The year's finest mathematics writing from around the world This annual anthology brings together the year's finest mathematics writing from around the world.
Featuring promising new voices alongside some of the foremost names in the field, The Best Writing on Mathematics 2017 makes available to a wide audience many articles not easily found anywhere else--and you don't need to be a mathematician to enjoy them.
These writings offer surprising insights into the nature, meaning, and practice of mathematics today.
They delve into the history, philosophy, teaching, and everyday occurrences of math, and take readers behind the scenes of today's hottest mathematical debates.
Here Evelyn Lamb describes the excitement of searching for incomprehensibly large prime numbers, Jeremy Gray speculates about who would have won math's highest prize--the Fields Medal--in the nineteenth century, and Philip Davis looks at mathematical results and artifacts from a business and marketing viewpoint. In other essays, Noson Yanofsky explores the inherent limits of knowledge in mathematical thinking, Jo Boaler and Lang Chen reveal why finger-counting enhances children's receptivity to mathematical ideas, and Carlo Sequin and Raymond Shiau attempt to discover how the Renaissance painter Fra Luca Pacioli managed to convincingly depict his famous rhombicuboctahedron, a twenty-six-sided Archimedean solid. And there's much, much more. In addition to presenting the year's most memorable writings on mathematics, this must-have anthology includes a bibliography of other notable writings and an introduction by the editor, Mircea Pitici.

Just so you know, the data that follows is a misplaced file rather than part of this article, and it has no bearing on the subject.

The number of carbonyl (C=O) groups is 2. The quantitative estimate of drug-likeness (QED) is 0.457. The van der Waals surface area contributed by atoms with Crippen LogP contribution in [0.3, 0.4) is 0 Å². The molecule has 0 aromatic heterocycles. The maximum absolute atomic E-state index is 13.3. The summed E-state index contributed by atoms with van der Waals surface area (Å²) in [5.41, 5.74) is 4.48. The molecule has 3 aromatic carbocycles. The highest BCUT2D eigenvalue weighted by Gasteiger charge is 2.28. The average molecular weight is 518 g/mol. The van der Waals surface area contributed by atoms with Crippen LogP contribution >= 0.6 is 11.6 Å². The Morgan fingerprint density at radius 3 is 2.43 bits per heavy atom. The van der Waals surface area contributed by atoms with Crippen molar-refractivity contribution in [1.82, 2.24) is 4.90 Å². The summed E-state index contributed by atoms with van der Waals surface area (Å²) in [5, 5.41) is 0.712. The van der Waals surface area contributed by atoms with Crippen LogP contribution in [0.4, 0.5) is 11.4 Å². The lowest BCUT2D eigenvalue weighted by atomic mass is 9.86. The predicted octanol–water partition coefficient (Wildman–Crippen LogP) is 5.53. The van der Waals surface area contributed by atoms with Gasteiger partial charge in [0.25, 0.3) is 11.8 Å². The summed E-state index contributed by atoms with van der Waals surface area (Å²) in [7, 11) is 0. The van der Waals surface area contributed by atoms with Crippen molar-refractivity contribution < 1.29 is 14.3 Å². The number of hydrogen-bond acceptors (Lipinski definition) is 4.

This book belongs on the shelf of anyone interested in where math has taken us--and where it is headed.